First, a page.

The key issue which the markets wished to understand was how this largesse would be paid for. What are the prospects for future growth in the economy, what is the mixture of spending cuts, and/ or borrowing from future generaIons, and/or tax increases, and if so on labour or capital or property, which would be indicated in the speech?

Investors will take different views about the UK’s economic prospects depending on their Imeframe. Ajer GDP collapsed 10% in 2020, the OBR’s expectaIon is for growth of 4% in 2021 and 7.3% in 2022, meaning that the economy is forecast to return to pre-Covid levels by the middle of next year. This partly reflects the easing of public health restricIons allowing many households and businesses to spend the savings built up during the recession. In addiIon the Treasury is pinning its hopes on a temporary tax break cosIng more than £12 billion a year to encourage businesses to bring forward investment spending from the future into this year and next.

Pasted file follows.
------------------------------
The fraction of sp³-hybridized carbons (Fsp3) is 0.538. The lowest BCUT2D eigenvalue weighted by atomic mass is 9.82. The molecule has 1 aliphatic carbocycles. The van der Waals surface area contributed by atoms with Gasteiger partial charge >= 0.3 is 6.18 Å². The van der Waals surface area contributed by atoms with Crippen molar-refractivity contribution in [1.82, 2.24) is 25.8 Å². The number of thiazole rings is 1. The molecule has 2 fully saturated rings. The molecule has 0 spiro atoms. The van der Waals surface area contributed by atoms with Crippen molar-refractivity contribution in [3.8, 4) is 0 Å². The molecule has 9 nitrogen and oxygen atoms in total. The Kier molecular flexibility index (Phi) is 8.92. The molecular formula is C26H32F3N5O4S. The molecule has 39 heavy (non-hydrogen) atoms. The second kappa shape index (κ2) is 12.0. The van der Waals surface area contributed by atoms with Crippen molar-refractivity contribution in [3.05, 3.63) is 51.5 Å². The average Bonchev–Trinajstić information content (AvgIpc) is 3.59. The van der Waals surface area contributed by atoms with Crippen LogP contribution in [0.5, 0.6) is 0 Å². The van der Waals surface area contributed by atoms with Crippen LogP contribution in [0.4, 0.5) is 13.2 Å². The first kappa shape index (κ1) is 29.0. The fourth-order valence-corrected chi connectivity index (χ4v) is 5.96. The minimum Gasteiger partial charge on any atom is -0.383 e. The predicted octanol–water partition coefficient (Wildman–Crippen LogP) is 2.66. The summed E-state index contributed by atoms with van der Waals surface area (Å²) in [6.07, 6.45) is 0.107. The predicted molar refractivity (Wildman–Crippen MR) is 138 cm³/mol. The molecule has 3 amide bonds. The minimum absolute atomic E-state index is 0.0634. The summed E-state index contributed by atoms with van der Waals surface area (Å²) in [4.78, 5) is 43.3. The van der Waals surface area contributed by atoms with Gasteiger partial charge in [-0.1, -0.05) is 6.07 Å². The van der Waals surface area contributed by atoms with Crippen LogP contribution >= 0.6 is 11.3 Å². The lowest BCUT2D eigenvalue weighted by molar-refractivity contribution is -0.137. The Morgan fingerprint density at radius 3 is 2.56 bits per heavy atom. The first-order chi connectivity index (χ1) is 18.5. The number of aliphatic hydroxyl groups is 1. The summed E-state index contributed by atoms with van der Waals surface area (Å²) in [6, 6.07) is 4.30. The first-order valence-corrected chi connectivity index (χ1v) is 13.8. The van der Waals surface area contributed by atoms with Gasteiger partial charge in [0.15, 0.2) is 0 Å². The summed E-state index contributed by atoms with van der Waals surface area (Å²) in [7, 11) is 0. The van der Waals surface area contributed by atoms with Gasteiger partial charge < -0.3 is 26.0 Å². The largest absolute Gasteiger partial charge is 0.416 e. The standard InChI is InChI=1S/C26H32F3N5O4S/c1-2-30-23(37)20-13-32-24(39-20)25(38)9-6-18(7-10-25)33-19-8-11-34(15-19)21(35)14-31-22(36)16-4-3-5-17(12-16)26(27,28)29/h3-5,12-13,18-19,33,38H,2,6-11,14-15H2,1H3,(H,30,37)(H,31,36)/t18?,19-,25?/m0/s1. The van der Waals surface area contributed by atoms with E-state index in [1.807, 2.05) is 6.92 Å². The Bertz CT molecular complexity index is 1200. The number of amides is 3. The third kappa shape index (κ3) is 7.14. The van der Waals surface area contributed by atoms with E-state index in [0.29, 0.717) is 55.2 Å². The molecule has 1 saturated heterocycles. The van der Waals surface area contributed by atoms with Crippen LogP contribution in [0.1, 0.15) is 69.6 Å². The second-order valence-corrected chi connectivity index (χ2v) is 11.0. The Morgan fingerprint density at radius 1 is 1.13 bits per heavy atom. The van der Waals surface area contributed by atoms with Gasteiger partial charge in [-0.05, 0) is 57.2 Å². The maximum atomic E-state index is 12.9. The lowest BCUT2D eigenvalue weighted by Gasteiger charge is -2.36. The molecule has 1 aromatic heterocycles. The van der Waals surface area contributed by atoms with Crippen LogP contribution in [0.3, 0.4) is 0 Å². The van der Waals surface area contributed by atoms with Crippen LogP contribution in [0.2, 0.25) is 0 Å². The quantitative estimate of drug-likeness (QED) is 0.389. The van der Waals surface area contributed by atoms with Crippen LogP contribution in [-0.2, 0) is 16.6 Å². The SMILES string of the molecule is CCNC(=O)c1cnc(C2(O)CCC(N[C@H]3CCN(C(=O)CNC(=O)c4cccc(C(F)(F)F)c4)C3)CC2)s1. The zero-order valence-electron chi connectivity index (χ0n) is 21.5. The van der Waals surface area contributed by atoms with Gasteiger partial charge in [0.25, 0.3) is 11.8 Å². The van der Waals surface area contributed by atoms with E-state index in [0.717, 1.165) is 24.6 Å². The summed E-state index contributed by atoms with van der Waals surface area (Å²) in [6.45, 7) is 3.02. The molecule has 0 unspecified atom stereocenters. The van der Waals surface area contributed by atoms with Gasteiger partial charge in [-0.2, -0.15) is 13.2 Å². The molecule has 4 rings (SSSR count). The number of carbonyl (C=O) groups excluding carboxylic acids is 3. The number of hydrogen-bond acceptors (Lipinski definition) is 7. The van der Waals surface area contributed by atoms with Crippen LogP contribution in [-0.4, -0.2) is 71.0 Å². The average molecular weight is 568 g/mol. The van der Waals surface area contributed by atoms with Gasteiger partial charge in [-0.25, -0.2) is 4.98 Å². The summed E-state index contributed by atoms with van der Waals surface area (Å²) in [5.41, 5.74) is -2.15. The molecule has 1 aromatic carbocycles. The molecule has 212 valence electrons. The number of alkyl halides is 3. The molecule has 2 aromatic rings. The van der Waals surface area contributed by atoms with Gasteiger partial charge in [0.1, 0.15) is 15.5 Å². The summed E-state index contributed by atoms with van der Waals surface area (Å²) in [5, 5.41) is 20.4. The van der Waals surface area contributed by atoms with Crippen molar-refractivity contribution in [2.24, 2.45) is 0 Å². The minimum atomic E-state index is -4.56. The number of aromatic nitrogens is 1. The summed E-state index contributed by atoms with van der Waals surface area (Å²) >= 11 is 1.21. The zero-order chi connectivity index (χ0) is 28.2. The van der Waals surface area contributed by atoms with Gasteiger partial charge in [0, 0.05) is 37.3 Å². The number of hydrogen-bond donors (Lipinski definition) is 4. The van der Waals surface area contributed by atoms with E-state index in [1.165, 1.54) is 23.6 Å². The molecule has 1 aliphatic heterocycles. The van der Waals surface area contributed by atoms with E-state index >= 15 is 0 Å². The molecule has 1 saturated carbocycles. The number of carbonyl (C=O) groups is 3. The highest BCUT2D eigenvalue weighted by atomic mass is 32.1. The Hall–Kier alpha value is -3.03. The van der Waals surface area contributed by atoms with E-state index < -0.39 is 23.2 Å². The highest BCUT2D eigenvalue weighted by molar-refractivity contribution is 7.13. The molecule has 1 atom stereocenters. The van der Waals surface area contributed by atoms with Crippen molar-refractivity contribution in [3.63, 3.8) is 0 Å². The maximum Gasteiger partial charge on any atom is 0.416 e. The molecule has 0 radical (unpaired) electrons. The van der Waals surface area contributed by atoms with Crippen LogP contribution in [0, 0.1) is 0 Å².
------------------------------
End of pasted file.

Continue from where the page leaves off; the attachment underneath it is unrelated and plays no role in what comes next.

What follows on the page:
It should be noted, however, that a forecast of 4% GDP growth in 2021 is sharply lower than the expectaIon of 5.5% made as recently as last November. Another difficult issue for the Chancellor is that even ajer two years of strong economic expansion, the OBR expects that business acIvity will then subside; ajer growth of 4% in 2021 and 7.3% in 2022 the GDP esImates are only 1.7%, 1.6% and 1.7% in the following three years. In other words the combinaIon of Brexit trade barriers and the scarring effects of the pandemic are expected to reduce trend rates of growth in the UK to under 2% from around 2.25-2.5% a few years ago. In due course this will necessarily feed into Bank of England thinking.